Three from Palestine
Kamilya Jubran and Werner Hassler
Jubran and Hassler
Photo: Jan Zappne
Le Trio Joubran
Three recent recordings by Palestinian (plus one Swiss) musicians, each, in its own way, quite brilliant. Taken as a whole, they give a sense of the range of contemporary Palestinian music, from the rooted-in-tradition to the most avant-garde. Two of these recordings are from artists with what is probably the most important and creative contemporary Palestinian ensemble, Sabreen. Kamilya Jubran served as Sabreen's lead vocalist and qanun player for twenty years (1982-2002), while Wissam Murad remains one of Sabreen's core members. Sabreen's music has always been characterized by deep roots in the traditions of Arabic music, particularly that of the takht, the classical small ensemble known for its use of improvisation. Throughout its long recording career, Sabreen has been known for its creative ability to incorporate the rhythms and sounds of jazz, reggae, rembetika, blues, contemporary Arabic pop music, and even hip-hop, while at the same time to remain firmly grounded in the tradition. Although the members of Le Trio Joubran are not connected to Sabreen, their work too is at once innovative yet tradition-grounded.
I got a sense of Sabreen's classicist foundations in summer 1993 when I was invited to a party at Kamilya Jubran's house in Ramallah. One of Sabreen's members (it may have been Wissam Murad) was playing 'ud and singing for the 40 or so assembled guests. The rule of the night was that all the songs would have to date from before 1920. The 'udist played for two or three hours, and what I found remarkable was not just that he knew so many old songs, but that his audience, composed of university-educated and Westernized Palestinians, knew all the songs too, and sang along on each number. If I recall correctly, many of the songs were penned by the Egyptian composer and singer, Sayyid Darwish.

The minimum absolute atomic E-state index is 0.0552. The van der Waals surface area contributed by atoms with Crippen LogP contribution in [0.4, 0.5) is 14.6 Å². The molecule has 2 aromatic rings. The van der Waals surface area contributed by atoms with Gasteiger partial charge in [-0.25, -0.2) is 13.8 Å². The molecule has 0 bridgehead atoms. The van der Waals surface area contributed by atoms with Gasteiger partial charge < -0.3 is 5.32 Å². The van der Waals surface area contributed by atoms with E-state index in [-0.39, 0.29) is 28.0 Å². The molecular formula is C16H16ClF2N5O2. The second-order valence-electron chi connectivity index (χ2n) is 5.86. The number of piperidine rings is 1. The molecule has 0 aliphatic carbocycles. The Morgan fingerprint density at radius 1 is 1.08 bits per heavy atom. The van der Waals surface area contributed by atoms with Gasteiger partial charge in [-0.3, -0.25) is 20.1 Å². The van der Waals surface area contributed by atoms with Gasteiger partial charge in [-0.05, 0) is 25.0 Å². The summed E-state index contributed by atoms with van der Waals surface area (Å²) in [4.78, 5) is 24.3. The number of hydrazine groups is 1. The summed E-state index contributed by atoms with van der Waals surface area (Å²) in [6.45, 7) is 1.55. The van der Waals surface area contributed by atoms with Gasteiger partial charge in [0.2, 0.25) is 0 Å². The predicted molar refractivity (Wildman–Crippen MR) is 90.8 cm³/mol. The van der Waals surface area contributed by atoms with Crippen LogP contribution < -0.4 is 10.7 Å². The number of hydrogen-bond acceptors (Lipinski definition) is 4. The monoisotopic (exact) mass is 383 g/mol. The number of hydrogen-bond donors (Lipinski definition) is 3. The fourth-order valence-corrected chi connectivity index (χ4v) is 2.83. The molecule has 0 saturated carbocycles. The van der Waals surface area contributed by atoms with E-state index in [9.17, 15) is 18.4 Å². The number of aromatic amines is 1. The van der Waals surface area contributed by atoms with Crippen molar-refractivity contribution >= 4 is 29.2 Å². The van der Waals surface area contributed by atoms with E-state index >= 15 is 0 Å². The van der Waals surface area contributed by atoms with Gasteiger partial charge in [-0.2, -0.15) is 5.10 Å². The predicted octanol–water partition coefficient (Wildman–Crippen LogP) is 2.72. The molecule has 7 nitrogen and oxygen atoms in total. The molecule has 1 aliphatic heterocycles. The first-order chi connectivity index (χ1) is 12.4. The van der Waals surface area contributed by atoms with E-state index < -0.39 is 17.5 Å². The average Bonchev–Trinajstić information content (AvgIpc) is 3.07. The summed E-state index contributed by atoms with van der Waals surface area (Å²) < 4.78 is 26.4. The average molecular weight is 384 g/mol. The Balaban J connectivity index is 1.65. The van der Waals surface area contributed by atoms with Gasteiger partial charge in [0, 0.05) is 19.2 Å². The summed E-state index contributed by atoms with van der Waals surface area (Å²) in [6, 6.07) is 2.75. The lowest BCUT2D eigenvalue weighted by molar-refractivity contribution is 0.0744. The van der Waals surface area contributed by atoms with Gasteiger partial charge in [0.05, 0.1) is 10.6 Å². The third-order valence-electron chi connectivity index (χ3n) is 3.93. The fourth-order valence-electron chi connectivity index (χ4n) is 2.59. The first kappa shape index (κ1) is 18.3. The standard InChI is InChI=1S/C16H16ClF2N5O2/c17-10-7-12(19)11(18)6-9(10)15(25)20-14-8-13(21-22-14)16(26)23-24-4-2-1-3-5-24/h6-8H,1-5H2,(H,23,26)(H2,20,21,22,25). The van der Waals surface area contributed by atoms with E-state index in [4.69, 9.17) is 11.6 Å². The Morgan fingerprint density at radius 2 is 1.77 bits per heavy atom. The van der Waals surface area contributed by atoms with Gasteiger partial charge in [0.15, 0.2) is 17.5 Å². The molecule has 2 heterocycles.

Of these three recordings, Kamilya Jubran and Werner Hassler's Wameedd is the most challenging, creative, and disturbing. Hassler, a Swiss composer and performer of electronic music, provides an eerie, subtle, and remarkably appropriate sound background for Jubran's voice and 'ud. Jubran's 'ud playing is mostly basic and spare, her repetitive lines and note-bending often bearing a family resemblance to that of Mississippi delta blues guitarists. The focus here is less on melody than on emotion, feeling, and the words. For Wameedd Jubran has set to music texts chosen mostly from contemporary Arab poets, like Paul Shaoul and A´cha Amaout, as well as from the celebrated Gibran Khalil Gibran and Greek poet Dimetri Analis. Jubran's expressive vocals and the instrumental atmospherics make it easy to appreciate Wameedd without understanding the lyrics, but nonetheless a key element will certainly be missed.
Here's a hair-raising sample, from the end of the song, "Nafad al-Ahwal 2": "I remembered the day I was killed, raped, cut to pieces lemon by lemon, cigarette by cigarette, was ripped and for the first time I cried for my death and for nature." These lyrics are by Lebanese poet Paul Shaoul, who frequently writes about his experiences during Lebanon's horrific civil war (1975-1990). No doubt these lines resonate somehow with the experiences of Kamilya Jubran, one of Israel's second-class Palestinian citizens, who was born in Akka (Acre), and who moved to the West Bank in the early 1980s to live under the Israeli military occupation, now in its 40th year. Jubran has lived in France, in voluntary exile, since 2002 but her music still resonates with the emotions, the trauma, and the cultural vitality, of her homeland.